The earth is made up of approximately 70 percent water. Is it any coincidence that our bodies consist of roughly the same percentage of this miraculous molecule? Did you know that water is one of the ONLY substances that actually gets LESS dense as it converts from a liquid to a solid state? Most every other substance becomes MORE dense as it freezes, because the molecules are more tightly packed. In a gas state, they are less dense, and take up a much larger space as they expand. What would happen in our oceans and lakes if ice was more dense than water and sank? How would our plants and animals fare if they were under the weight of thousands of pounds of ice? Not only would we be eating less shrimp cocktails and sushi maki, but the effects on the ecosystem and the earth as a whole would be catastrophic! Coincidence, or the loving-kindness of our Divine Creator?

    I see it as no coincidence that this wonder molecule is so important. Water is the medium for most chemical reactions in the body. It cleanses, flushes out many harmful, destructive toxins as we excrete it from our body. It is important for healing, for digesting our food, for our mood and energy, for our immunity, for… well, everything! We can go days without eating solid food, but how long can we go without water? After two days we would be suffering from dehydration.  As blood gets thicker from lack of hydration, the heart must work harder to pump the blood to the brain and the rest of the body. Our energy drops, the body slows. Within a week, the body will give out (if in the desert one would be lucky to last three days!)

    So the question remains: How much water do we need?

    There are many variables to figure out exactly how much each individual needs, but follow this basic guide:

    • Your body should get as many ounces as half of your weight (in pounds). If you weigh 100 lbs, you need 50 ounces of water. 200 lbs = 100 ounces, etc. You cannot substitute juice, pop, tea or any other beverage. This must be pure water!

    • For every caffeinated or alcoholic beverage you consume, you must add an extra 8 ounces. Caffeine and alcohol are diuretics, meaning they cause you to excrete more water than they give you, leaving you with a negative overall water gain from them.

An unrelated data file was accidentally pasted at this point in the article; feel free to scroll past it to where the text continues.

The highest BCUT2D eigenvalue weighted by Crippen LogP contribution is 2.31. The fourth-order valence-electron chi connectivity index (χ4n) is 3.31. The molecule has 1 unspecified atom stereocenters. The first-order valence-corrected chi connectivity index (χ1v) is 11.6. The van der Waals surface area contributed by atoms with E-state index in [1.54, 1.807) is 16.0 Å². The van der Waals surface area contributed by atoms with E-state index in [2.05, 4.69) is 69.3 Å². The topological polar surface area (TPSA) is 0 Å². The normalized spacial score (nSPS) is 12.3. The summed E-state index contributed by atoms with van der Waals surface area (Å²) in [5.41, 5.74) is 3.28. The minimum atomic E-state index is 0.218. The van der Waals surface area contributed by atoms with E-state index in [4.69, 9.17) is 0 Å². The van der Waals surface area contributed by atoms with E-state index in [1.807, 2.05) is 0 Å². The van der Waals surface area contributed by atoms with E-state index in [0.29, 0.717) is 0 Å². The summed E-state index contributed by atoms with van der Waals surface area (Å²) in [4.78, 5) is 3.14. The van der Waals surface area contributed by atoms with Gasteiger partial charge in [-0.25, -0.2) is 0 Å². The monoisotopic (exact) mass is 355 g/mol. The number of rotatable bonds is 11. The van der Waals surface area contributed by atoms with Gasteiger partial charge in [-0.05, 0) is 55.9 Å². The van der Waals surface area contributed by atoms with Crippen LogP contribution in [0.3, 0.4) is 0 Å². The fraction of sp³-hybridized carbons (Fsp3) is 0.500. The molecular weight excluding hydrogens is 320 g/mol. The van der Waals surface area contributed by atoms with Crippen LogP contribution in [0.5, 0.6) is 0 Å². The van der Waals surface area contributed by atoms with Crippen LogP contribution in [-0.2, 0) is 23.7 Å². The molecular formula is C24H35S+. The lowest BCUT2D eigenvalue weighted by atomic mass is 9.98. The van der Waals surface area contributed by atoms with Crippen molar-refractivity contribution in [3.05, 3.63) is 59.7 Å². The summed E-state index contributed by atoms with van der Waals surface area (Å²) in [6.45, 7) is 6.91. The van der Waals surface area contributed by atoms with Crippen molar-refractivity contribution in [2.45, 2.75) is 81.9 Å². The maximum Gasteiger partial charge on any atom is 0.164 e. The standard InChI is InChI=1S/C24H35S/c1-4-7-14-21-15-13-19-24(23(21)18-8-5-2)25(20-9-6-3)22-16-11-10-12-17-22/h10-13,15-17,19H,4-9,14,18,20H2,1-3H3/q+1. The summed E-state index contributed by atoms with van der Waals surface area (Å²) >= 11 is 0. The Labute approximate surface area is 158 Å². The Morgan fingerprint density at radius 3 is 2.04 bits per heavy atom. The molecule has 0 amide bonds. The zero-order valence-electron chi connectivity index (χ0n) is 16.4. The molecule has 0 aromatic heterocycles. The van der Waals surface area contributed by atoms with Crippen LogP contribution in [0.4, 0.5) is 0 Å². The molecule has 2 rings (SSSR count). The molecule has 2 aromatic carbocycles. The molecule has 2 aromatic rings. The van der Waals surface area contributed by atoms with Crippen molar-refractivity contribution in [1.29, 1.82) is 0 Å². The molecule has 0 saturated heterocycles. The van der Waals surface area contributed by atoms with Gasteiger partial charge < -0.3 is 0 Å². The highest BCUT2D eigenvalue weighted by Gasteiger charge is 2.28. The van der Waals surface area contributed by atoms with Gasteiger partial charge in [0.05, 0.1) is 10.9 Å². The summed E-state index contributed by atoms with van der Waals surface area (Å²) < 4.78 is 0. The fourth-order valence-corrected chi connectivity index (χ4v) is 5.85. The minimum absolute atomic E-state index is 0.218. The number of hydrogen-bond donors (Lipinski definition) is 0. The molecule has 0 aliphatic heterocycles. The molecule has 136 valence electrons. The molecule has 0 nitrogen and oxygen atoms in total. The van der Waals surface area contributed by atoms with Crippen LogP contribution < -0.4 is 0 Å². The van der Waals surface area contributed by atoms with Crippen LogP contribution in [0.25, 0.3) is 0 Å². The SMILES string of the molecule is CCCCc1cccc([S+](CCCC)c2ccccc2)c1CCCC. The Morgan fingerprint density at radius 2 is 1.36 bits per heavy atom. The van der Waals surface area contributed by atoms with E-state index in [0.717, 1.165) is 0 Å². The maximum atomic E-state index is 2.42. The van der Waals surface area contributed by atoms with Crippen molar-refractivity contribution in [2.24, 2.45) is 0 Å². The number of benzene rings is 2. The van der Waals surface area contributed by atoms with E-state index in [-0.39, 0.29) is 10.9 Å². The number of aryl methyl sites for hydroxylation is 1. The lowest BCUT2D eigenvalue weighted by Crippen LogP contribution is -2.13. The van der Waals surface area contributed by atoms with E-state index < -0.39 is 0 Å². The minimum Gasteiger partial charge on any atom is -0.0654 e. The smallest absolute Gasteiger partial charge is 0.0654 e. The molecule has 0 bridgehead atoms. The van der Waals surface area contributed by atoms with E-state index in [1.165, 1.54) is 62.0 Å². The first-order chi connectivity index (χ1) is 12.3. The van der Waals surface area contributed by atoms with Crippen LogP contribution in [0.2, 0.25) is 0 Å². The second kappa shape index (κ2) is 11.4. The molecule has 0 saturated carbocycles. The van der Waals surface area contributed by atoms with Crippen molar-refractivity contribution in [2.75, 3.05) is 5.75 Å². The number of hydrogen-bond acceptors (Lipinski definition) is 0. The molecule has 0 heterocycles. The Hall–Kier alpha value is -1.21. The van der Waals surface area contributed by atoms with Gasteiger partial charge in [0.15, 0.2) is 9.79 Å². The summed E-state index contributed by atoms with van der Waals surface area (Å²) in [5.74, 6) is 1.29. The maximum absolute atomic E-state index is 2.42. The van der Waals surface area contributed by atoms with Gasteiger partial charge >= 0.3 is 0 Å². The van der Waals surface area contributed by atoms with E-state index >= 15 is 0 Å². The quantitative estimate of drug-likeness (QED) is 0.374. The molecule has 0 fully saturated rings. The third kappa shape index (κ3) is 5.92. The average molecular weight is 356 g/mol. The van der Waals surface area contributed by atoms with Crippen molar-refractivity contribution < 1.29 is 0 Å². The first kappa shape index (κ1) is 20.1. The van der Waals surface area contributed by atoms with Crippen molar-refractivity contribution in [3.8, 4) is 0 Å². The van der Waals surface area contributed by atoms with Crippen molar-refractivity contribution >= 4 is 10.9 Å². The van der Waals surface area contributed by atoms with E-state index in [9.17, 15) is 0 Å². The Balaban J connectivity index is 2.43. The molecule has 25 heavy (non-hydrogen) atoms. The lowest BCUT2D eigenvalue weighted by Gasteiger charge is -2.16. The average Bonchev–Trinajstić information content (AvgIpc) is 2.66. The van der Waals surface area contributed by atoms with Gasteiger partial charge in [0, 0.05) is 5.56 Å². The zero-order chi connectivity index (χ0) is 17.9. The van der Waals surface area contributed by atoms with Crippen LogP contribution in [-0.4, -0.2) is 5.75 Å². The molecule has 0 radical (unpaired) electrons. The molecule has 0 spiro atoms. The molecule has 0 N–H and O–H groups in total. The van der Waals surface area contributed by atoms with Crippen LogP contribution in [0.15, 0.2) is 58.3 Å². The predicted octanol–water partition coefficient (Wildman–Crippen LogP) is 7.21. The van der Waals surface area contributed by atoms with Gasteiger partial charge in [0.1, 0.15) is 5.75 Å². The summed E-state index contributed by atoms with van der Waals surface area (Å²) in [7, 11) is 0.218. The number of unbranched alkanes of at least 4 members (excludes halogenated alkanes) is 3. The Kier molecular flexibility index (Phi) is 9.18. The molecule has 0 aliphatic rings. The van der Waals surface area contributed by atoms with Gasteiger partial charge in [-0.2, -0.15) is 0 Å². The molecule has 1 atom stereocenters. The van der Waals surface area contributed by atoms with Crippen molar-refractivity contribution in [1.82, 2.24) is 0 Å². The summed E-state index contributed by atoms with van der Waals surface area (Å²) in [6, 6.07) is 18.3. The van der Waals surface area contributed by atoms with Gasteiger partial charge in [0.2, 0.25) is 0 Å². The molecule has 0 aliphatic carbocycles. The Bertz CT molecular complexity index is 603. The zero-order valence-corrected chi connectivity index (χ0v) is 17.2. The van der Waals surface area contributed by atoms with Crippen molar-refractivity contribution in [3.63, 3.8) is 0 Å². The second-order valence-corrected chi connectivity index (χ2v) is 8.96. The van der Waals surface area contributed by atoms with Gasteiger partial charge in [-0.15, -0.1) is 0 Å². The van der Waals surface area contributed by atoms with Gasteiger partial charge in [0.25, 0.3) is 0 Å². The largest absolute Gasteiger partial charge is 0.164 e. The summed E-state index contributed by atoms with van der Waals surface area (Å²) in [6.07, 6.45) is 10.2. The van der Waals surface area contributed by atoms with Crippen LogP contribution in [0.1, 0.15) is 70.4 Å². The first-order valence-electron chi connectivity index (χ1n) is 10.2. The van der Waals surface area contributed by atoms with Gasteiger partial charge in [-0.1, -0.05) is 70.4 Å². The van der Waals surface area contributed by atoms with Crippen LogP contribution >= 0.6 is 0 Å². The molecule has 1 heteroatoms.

• If you exercise or are in a situation where you are sweating a lot, you must add more water. Some recommend an extra 16-24 ounces per pound lost during a workout. An average, healthy person can produce as much as 32 ounces of sweat during an hour of moderate to vigorous exercise. You can weigh yourself before and after to find out how much water weight was lost, or you can just estimate.

    • Monitor urine color! The most effective measurement of hydration levels is urine color. If it is clear coming out, you are well hydrated. The darker the color, the more water you need. This is also a good way to monitor the hydration level of children.

    As soon as you wake up each morning, drink two large glasses of water before putting anything else into your body. This will this ensure that you get a good start on your water consumption for the day. Doing this  “primes-the-pump,” by kick-starting your metabolism and flushing out the digestive tract, thereby giving you a great start to your day.

    Do this for four weeks, and you will feel like a new person!

    Please, make sure that you are consuming purified water. While a simple Brita or Pur filter is much better than tap water, the best water is that which is filtered by reverse osmosis. Home kits cost between $200 -$300, will last for years and years, and cost between $50 and $100 a year in filters. It is one of the best investments our family has ever made!

    So drink up! Cheers!